A parting close-up shot of "Tendril"

A parting close-up shot of “Tendril”


Mosaic workout challenge, week 11: Making copies

This week’s prompt was so terrifying that I nearly bailed. We were supposed to find a mosaic by another artist that we loved and reproduce a small part of it. Yikes. Oh, and of course I was short on time again. But instead of bailing, I had a Tim Gunn moment, modified the prompt, and made it work for me. You might call that cheating, but I prefer “creatively bending the rules.” This is how it all went down…

Title: “Favourite spot”

Size: 4.25″ x 6″

Materials: Smalti, glass rods, stained glass

How long did it take to complete? About two hours

Thoughts: I just couldn’t bring myself to copy someone else’s work (especially if I had to post a picture of it after)—so intimidating!—so I modified the challenge slightly and instead made a mosaic in the style of an artist whose work I adore. I drew my inspiration from Luca Barberini‘s Via di Roma 136 series, which I have long admired. What makes these mosaics so appealing to me is the way Barberini conveys so much life and character with just a few perfectly imperfect tesserae. I love his whimsical glimpses into the everyday. Now, ever since these challenges started, R has had her fingers crossed for a portraiture challenge (PLEASE NO!!!) and she keeps joking with me that I should do a portrait of our miniature schnauzer, Dexter. While a realistic portrait of dear ol’ Dex is firmly outside my current (and probably even future) abilities, I decided that perhaps I could render his likeness à la Barberini and score some major points with R. And while it’s clear that I am no Luca Barberini, I did try to channel his simplicity and ease, and was surprised by how much you can communicate or suggest just with a few pieces of glass.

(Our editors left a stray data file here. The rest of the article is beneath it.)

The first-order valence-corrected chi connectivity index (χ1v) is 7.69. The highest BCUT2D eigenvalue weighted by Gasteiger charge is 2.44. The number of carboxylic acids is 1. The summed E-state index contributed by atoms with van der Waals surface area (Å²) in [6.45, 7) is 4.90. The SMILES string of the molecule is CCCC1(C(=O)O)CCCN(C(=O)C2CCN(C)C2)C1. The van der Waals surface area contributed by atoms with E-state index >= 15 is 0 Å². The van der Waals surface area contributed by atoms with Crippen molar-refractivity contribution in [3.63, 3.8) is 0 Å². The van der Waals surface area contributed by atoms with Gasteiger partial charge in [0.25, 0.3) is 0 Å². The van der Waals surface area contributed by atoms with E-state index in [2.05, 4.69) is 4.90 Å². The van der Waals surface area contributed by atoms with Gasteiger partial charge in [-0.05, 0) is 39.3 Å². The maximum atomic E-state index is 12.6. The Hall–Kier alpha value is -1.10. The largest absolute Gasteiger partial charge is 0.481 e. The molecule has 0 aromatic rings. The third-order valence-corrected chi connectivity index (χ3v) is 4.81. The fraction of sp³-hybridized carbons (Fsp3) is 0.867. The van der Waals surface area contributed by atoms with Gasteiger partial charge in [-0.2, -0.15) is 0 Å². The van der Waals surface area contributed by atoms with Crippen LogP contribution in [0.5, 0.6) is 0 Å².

"Favourite spot" -- our dog Dex, immortalized in mosaic (he couldn't care less, he only has eyes for the fire hydrant)

“Favourite spot” — our dog Dex, immortalized in mosaic (he couldn’t care less, he only has eyes for the fire hydrant)


Dexter approves!

Dexter approves!